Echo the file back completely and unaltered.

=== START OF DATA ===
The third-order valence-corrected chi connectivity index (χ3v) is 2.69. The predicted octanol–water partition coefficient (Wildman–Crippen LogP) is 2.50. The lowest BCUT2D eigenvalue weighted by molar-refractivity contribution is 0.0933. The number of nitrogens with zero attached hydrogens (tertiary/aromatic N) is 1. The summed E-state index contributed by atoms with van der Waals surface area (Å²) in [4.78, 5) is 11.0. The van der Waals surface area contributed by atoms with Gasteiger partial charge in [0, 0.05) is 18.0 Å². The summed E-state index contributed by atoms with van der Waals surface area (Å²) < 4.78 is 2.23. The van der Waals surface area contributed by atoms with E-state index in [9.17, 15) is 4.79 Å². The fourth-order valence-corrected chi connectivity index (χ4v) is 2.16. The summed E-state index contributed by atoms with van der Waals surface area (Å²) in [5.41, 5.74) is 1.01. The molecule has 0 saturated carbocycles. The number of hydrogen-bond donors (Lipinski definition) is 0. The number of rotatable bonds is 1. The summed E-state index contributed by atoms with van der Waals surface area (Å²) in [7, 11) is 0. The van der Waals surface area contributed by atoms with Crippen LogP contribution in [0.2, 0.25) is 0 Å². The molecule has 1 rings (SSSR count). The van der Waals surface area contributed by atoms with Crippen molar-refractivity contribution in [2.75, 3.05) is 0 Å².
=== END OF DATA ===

The third-order valence-corrected chi connectivity index (χ3v) is 2.69. The predicted octanol–water partition coefficient (Wildman–Crippen LogP) is 2.50. The lowest BCUT2D eigenvalue weighted by molar-refractivity contribution is 0.0933. The number of nitrogens with zero attached hydrogens (tertiary/aromatic N) is 1. The summed E-state index contributed by atoms with van der Waals surface area (Å²) in [4.78, 5) is 11.0. The van der Waals surface area contributed by atoms with Gasteiger partial charge in [0, 0.05) is 18.0 Å². The summed E-state index contributed by atoms with van der Waals surface area (Å²) < 4.78 is 2.23. The van der Waals surface area contributed by atoms with E-state index in [9.17, 15) is 4.79 Å². The fourth-order valence-corrected chi connectivity index (χ4v) is 2.16. The summed E-state index contributed by atoms with van der Waals surface area (Å²) in [5.41, 5.74) is 1.01. The molecule has 0 saturated carbocycles. The number of hydrogen-bond donors (Lipinski definition) is 0. The number of rotatable bonds is 1. The summed E-state index contributed by atoms with van der Waals surface area (Å²) in [7, 11) is 0. The van der Waals surface area contributed by atoms with Crippen LogP contribution in [0.2, 0.25) is 0 Å². The molecule has 1 rings (SSSR count). The van der Waals surface area contributed by atoms with Crippen molar-refractivity contribution in [2.75, 3.05) is 0 Å².